Cast and crew of Under Milk Wood find a way to bring the US play online


William Schavee

Cast members of Under Milk Wood during a taped performance.

The Upper School fall play has always been an event that draws an audience from across the Saint Paul Academy and Summit School community. This year, for the production of Under Milk Wood, the actors prepared for months, and all of their hard work can be seen in two live streams that ran Dec. 11-12.

This year the option for audience members to watch the play live was eliminated, as COVID-19 had other plans for the show. The cast and crew did not let this new format stop them from showing viewers what they could do when given the opportunity to act using audio tracks and on stage motion.

The cast had to pre-record all of their lines so that when they went on stage to act out their part, they did not have to actually talk.

The production of Under Milk Wood was moved to an online format requiring the cast and crew to record the entire performance ahead of time in order to release the production on the intended date. Even in an online format, recording the entire show was limited by COVID-19 regulations. The cast had to pre-record all of their lines so that when they went on stage to act out their part they did not have to actually talk. Precautions like these limited the chance of spreading COVID-19, as the actors did not remove their masks when they performed on stage.

In taking precautions the cast and crew were limited in their interactions with each other, but they found ways to have fun through the regulations.

Senior Maren Ostrem played three different roles in the show: Mog Edwards, Mrs. Pugh, and Sinbad Sailors. She said, “One day before filming, four or five of us had a dance party on the stage to High School Musical. It was really dramatic and silly and just such a good way to relax before the stress of filming started. It took a lot of the pressure off. Rafa even joined us on the lights, making them flash and change with the music.”

This exuberant energy expressed during the dance party is the same type of energy that was clear throughout the play performance. The actors put every ounce of energy into each scene they recorded and their effort shows in the final production through the clear emotion they portray in their characters.

The daunting task of pre-recording the entire show and then putting action to it after the fact loomed over the cast and crew, but they were still able to find the positive side of the situation, “I think that filming, although it was something new for all of us, was actually really fun and it was a great opportunity,” senior Gavin Kimmel said.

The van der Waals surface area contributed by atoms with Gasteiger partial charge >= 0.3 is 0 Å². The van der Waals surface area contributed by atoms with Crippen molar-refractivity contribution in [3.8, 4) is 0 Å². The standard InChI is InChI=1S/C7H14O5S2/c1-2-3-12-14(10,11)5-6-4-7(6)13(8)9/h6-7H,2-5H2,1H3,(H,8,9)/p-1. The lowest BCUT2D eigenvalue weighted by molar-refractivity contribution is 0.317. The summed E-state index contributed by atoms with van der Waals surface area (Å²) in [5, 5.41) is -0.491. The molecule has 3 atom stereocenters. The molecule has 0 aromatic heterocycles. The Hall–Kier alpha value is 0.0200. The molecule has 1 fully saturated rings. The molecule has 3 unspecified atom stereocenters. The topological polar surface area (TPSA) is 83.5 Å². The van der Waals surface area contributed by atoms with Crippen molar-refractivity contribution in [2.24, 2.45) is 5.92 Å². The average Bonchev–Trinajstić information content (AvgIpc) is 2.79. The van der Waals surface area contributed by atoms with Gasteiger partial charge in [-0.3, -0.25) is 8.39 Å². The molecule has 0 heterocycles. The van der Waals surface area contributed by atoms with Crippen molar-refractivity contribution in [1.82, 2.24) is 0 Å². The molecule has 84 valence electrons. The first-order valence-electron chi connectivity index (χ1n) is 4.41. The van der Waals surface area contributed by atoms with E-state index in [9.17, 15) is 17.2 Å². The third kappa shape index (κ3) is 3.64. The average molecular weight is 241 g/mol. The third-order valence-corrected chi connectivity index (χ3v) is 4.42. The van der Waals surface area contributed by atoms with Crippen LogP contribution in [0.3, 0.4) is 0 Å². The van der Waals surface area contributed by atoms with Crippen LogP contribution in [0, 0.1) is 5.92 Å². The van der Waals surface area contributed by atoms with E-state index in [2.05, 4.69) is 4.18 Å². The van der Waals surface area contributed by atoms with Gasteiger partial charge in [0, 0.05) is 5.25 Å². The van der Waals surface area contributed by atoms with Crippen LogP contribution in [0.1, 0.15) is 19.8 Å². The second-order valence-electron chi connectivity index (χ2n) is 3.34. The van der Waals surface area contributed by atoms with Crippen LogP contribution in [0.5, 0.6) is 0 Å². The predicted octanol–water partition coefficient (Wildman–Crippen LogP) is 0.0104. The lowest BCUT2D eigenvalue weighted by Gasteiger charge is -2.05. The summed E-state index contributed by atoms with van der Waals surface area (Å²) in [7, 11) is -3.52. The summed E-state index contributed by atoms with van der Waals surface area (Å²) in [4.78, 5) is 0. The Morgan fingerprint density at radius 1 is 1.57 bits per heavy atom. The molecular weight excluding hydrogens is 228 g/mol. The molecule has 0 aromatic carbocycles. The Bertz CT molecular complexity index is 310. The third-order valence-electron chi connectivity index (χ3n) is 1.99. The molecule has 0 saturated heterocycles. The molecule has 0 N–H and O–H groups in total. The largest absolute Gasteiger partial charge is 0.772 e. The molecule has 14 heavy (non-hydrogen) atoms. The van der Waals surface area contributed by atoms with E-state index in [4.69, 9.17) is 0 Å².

Taking this mentality into the recording of the show kept the show from being brought down by the lack of in-person audience, the cast was willing to put the same effort into the online show as they attempted a completely new style of performing in front of a camera rather than a theater full of people.

Keeping COVID safe was hard, especially at the end. I wanted to hug everyone so badly but I knew I absolutely couldn’t. I just told myself that in time I’d be able to hug them.

— Jaden Jones

Through all of the struggles to get a production of Under Milk Wood to the SPA community the cast and crew maintained a positive attitude, their optimism for the end result of the show is the only thing that made the viewing of this year’s fall play possible. The ability to create such a strong performance came from a sense of unity that the cast and crew had with one another: “Keeping COVID safe was hard, especially at the end. I wanted to hug everyone so badly but I knew I absolutely couldn’t. I just told myself that in time I’d be able to hug them,” junior Jaden Jones said.

While this might not have been the fall play everyone was hoping for, the end result of Under Milk Wood was nothing less than exceptional. The actor’s ability to convey the emotion of the lines they weren’t speaking in the moment gave the show a sense of intimacy, even with a digital audience. The attention to detail, as an actor often had to switch the character they were playing in a matter of seconds, maintained the storyline, even as a familiar face took on a completely different personality.

Every aspect of the show had been taken into account by US Theater Director Eric Severson, and it all came together to create a fantastic video version of the play.


Under Milk Wood takes the form of an emotive, touching and, at times, humorous account of a spring day in the fictional Welsh seaside village of Llareggub. Omniscient narrators invite the audience to listen to the dreams, desires, loves and regrets of the inhabitants of the little fishing town. The play introduces us to characters such as Captain Cat, who dreams of his drowned former sea fellows, Nogood Boyo, who dreams of nothing at all, Mrs. Ogmore-Pritchard, relentlessly nagging her two dead husbands, Organ Morgan, obsessed with his music, and Polly Garter, pining for her dead love. It is a unique and touching depiction of a village that has “fallen head over bells in love.” Later, the town awakens and, aware now of their feeling’s effect on whatever they do, we watch them go about their daily business.